I can't say that I've heard of any other accounts of that particular film having that particular sort of unintended results, but it's a fascinating story especially as it resulted in a one-hundred-and-eighty-degree behavioral turn that had him abandoning most everything he was taught and believed in up to that point.
While I'm sure there are some people who will claim that's the work of the Devil or the sinful, leftist elite in Hollywood, I simply chalk that up to the power of the cinema in opening one's eyes to a world and belief system beyond one's upbringing. Of course, evangelicals have been doing the same thing for a long time, with faith-based movies being one of the newer tools in their arsenal.
The latest such cinematic effort is "The Case For Christ," based on the 1998 book of the same name by Lee Strobel, which itself was based on his conversion from steadfast atheist to converted Christian in the early 1980s. Then, he was a journalist for the Chicago Tribune and took it upon himself to investigate the foundations of Christianity following his wife's conversion. With what he uncovered (or didn't uncover), he himself converted, eventually left the world of being a reporter and became a pastor and Christian apologetic author.
In the film that's based on that part of his life, Mike Vogel (bearing a striking resemblance to Billy Crudup in 1980s attire, haircut and mustache) is a facts man, just like his wife (Erika Christensen). But when a nurse (L. Scott Caldwell) just so happens to be at a restaurant where she saves the life of their young daughter (Haley Rosenwasser), Leslie has an awakening of sorts of her long-buried religious self.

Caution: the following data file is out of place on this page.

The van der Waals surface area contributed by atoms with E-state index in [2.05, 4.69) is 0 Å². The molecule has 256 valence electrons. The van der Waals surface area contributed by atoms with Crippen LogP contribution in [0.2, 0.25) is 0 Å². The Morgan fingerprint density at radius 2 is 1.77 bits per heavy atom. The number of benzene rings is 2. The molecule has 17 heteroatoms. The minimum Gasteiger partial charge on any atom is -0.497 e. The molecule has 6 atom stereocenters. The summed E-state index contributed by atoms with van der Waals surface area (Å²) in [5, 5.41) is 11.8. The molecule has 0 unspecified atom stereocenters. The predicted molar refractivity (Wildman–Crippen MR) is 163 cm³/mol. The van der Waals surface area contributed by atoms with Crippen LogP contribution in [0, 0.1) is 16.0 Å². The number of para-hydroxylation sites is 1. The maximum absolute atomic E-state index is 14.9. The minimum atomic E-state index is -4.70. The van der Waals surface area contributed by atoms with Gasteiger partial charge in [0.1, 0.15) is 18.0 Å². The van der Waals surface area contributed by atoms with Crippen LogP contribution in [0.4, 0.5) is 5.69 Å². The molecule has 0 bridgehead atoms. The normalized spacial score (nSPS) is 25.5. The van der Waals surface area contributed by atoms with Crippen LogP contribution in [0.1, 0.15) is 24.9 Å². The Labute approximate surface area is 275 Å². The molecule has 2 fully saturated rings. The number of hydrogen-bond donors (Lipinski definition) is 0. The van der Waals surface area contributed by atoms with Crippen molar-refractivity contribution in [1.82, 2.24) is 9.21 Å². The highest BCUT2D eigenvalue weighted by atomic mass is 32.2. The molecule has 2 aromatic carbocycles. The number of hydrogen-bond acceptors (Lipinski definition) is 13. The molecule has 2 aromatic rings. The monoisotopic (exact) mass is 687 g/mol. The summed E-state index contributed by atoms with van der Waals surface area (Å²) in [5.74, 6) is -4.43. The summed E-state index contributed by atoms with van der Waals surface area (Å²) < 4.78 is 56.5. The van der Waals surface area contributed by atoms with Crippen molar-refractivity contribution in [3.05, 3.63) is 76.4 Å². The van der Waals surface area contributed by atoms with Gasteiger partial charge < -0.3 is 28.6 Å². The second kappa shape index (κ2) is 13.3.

That doesn't sit well with the avowed atheist, and thus he sets out to disprove the main tenants of Christianity -- mainly the death and resurrection of Jesus -- the way any reporter would -- by interviewing various experts, gathering and examining the details, and then coming to a scientific conclusion. It's certainly an interesting setup, particularly in the marriage dynamic of a man and woman who suddenly are out odds in the way they believe and how that will ultimately affect their relationship and young daughter's upbringing.
Unfortunately, what follows is a bit too heavy-handed in terms of debunking the debunker. Lee examines various aspects of Christianity's beginnings by questioning those experts in various fields, with the flick being careful to point out that some are believers and some are not as if to give off the appearance of being evenhanded and fair in this examination.